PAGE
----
The research team drew results by interpretation of the two models. They found that CDV had persisted in the populations of both dogs and lions for more than 25 years. Outbreaks of CDV occurred in 1981, possibly in 1976, and in 1993. Not only do these results suggest a historic presence of the fatal disease in the national park, the dynamics of each outbreak of the disease was unique. The scientists found that the year in which CDV infected the most dogs differed from the year in which CDV infected the most lions. The researchers proposed that this pattern identified domestic dogs as initial vectors for CDV in the park. After a 1994 outbreak in the lion population, the dynamics of the outbreaks become more disjoint. The disjointed dynamics between the domestic dog and lion populations suggest that after 1994, infections cycled through the dog population and the lion population separately. However, the spread of CDV between dogs and lions was not eliminated after 1994.
With domestic dogs established as an initial vector of CDV, the scientists wanted to know transmission rates between domestic dogs and lions. Again, they used a sensitivity model to predict this factor. The scientists found that domestic dogs were ten times more likely to spread CDV to lions than lions were to spread CDV to domestic dogs. With such a high prevalence of CDV in the domestic dog population and the tendency for CDV to spread from dog to lion, the effects of the 2003 vaccination effort were an important factor to analyze for the conservation of the Serengeti National Park lions. The scientists first analyzed the effects of the vaccine on the domestic dog population. Before 2003, there had been very sparse vaccination in villages surrounding Serengeti National Park. As was expected, this vaccination effort did little to curb CDV infection in either lions or domestic dogs. It was not until after 2003 when all villages to the east of Serengeti National Park and all villages within 10 km to the west of Serengeti National Park vaccinated their dogs against CDV did there exist a decrease (~5%) in CDV infections.
With CDV slightly decreased in domestic dogs due to the vaccination effort, was there a similar decrease in CDV infections in the lion populations? Unfortunately, the sample size of lion serum that the scientists could obtain was not enough to comment on the updated magnitude of dog-lion CDV transmission. Overall, the scientists determined that CDV was still able to cycle in the lion population with very little reduction in the prevalence of the disease. However, not all is hopeless for the lion populations of Serengeti National Park. Dr. Packer’s team suggests that direct vaccination of lions may be more effective at preventing the disease. Additionally, the team suggests that advances in serological techniques would allow for increased accuracy when researching episodic diseases, such as CDV. Implementation of safe vaccines coupled with more accurate serological tests could minimize the effects of CDV outbreaks and ensure the health of the Serengeti lions.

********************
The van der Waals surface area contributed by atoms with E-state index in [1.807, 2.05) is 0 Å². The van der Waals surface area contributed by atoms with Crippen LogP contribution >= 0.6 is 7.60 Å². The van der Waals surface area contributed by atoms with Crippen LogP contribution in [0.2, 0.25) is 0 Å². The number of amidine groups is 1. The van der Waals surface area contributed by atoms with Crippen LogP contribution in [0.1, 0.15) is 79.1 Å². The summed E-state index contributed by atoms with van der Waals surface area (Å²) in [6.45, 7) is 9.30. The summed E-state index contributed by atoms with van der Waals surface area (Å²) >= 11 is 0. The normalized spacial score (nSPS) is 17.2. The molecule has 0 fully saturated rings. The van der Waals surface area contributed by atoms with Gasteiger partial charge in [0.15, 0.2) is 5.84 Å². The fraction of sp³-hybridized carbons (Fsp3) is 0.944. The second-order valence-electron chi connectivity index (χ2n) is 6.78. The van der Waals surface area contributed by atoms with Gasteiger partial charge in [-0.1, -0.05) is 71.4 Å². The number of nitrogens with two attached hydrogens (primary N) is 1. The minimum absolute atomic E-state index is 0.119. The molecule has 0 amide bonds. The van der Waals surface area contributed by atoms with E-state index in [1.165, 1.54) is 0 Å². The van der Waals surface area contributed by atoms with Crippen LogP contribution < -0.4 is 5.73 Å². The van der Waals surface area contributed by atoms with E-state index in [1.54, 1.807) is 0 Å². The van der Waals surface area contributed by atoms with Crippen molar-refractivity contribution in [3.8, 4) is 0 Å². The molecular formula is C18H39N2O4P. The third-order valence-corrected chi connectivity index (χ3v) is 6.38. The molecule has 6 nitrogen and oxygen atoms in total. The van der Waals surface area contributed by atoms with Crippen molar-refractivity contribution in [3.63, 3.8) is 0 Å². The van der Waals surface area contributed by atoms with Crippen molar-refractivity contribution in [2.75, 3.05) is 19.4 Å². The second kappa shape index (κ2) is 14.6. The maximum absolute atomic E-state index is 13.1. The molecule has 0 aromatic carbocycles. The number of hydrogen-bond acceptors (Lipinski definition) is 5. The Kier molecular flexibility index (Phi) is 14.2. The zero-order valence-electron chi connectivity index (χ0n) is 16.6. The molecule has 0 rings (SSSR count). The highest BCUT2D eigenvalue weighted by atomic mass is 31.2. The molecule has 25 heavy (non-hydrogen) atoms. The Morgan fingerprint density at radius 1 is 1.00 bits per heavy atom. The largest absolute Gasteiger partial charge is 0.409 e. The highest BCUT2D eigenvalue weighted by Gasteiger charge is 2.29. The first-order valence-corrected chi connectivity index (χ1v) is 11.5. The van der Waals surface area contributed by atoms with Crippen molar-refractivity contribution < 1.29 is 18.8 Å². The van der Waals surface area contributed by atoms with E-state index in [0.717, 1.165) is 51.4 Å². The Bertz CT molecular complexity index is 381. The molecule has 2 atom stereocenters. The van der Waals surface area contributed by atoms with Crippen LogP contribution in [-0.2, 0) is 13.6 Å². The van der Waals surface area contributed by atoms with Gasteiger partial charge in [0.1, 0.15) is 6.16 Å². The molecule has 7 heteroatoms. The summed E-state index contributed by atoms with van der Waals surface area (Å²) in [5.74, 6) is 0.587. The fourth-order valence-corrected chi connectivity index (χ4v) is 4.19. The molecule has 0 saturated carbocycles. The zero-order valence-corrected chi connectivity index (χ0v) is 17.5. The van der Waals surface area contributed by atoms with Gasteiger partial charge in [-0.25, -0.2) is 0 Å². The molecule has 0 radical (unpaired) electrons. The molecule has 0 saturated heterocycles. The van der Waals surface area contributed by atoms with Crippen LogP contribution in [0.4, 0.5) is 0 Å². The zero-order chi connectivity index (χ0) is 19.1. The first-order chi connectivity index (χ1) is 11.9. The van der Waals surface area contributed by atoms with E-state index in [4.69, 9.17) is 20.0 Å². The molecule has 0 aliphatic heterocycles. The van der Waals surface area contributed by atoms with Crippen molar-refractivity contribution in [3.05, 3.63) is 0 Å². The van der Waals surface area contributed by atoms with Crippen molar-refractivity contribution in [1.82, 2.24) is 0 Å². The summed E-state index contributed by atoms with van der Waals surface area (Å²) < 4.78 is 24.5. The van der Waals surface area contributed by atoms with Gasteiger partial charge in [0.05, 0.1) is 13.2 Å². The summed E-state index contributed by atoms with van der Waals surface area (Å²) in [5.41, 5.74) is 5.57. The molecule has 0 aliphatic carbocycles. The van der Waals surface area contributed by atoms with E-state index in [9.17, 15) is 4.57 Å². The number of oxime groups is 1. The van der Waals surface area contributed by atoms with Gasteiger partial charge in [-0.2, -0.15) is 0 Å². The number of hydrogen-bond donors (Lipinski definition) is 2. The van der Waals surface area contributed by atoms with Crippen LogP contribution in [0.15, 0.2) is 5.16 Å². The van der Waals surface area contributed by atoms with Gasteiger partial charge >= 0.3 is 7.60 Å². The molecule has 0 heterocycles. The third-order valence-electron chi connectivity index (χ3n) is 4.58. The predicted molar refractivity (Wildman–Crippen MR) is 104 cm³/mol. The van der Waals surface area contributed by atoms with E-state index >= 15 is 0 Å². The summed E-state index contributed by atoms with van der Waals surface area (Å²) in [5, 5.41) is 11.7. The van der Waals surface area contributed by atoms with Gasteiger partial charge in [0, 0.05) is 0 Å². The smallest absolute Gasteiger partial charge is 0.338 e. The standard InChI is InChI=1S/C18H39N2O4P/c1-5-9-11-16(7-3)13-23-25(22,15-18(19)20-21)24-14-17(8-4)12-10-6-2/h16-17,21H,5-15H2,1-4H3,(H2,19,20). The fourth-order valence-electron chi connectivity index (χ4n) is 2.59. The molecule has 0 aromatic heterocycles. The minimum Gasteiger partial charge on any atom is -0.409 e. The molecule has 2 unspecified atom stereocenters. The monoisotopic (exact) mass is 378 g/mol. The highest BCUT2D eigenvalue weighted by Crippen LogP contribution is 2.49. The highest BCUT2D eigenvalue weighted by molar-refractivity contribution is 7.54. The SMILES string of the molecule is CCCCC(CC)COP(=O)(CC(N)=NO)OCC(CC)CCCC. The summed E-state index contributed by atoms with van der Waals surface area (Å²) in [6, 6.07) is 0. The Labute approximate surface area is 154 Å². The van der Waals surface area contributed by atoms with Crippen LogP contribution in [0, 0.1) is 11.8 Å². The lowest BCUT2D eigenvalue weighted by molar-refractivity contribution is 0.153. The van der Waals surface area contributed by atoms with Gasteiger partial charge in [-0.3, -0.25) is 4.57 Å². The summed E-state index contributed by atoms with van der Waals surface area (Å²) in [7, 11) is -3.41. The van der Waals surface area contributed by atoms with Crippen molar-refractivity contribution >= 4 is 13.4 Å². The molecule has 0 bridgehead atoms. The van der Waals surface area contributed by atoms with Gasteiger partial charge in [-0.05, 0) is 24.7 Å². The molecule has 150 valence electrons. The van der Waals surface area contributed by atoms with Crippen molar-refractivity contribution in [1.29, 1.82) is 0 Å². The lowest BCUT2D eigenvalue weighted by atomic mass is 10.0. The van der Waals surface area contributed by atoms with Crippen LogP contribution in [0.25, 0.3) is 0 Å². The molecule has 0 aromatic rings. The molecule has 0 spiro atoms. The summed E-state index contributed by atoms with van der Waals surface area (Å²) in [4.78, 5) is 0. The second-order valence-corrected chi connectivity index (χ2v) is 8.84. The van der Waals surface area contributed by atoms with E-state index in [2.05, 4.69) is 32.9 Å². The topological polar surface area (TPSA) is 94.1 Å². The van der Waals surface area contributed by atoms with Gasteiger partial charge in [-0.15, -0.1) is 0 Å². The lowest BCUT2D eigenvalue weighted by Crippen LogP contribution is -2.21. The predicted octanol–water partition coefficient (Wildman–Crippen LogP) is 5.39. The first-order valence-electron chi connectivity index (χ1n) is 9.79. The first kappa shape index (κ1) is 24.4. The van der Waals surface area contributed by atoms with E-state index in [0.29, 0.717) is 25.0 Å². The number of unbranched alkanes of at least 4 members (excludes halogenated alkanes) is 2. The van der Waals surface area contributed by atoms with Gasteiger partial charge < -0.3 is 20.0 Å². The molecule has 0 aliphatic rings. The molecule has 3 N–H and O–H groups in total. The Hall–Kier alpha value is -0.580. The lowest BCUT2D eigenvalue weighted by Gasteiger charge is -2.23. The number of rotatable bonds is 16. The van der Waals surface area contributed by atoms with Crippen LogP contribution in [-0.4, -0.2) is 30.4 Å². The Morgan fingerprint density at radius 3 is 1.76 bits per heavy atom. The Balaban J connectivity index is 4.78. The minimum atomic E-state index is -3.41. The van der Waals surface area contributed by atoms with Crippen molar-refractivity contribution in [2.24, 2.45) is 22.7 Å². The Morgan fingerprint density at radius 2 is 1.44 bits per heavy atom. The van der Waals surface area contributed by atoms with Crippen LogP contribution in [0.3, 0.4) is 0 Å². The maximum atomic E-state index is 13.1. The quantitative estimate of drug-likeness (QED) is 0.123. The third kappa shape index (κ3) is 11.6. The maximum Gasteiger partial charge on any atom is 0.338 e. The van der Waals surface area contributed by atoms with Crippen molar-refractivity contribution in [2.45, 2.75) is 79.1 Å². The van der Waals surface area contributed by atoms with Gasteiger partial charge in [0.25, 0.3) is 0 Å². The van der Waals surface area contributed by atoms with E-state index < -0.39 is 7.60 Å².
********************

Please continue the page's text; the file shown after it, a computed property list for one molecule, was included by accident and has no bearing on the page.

As evident from the work of Dr. Packer and colleagues, there are threats to the conservation of the lion populations of Serengeti National Park. Not only do prides run the risk of individuals starving to death, splitting, and human-lion conflict, disease is another risk factor of living in a pride. Yet, these prides, these perfect families, come to mind when the public thinks about lions. Idealistic images of cubs play fighting or suckling from their mother are important for generating interest and compassion for African lions. One can be content with the image of the brave, courageous, elegant male lion standing on Pride Rock overlooking his kingdom, but one must simultaneously recognize the reality of the lion’s plight. Only then will conservation for lions be truly feasible.
Meredith: Not all of our exciting research takes place in the field — there’s a lot going on behind the scenes in our lab, and we rely on an invaluable group of undergraduate research assistants to help us go through the massive amounts of Snapshot data you guys provide! Jess has been working with us for the last few semesters and has some insight on what it’s like to work with this Serengeti data set.
Hello everyone! My name is Jessica Dewey, and I am currently an undergraduate student at the University of Minnesota working in the research lab that runs this project! Cool, right? I’m new around here so I thought my first post should be an introduction of myself and how I got involved in this lab.
Imagine me a few years ago: a young high school student, undoubtedly procrastinating in some way, suddenly stumbling upon a website called “Snapshot Serengeti”. At the time, I was only certain of two things — I loved animals and I loved research – so this discovery was perfect for me! I spent most of my evening identifying animals, and continued to go back to procrastinate even more.
Now flash forward to last semester, when I get an email from one of the university biology clubs saying that Dr. Craig Packer, head of the Serengeti Lion Project, will be giving a talk about his work. Well I HAVE to go! I sit and listen intently, eager to learn all about research being done with lions. Near the end of his talk he then mentions a website (Snapshot Serengeti, of course) where all of the images from the field get uploaded for the public to identify, and I’m immediately floored. How did I get so lucky, to go to the very University that uses those pictures I spent time identifying years ago in their research? The best moment was when the graduate students working with Craig said that they were looking for undergraduates to help them with their research. I took the opportunity to introduce myself to Meredith, and so far my experience in this lab has been amazing.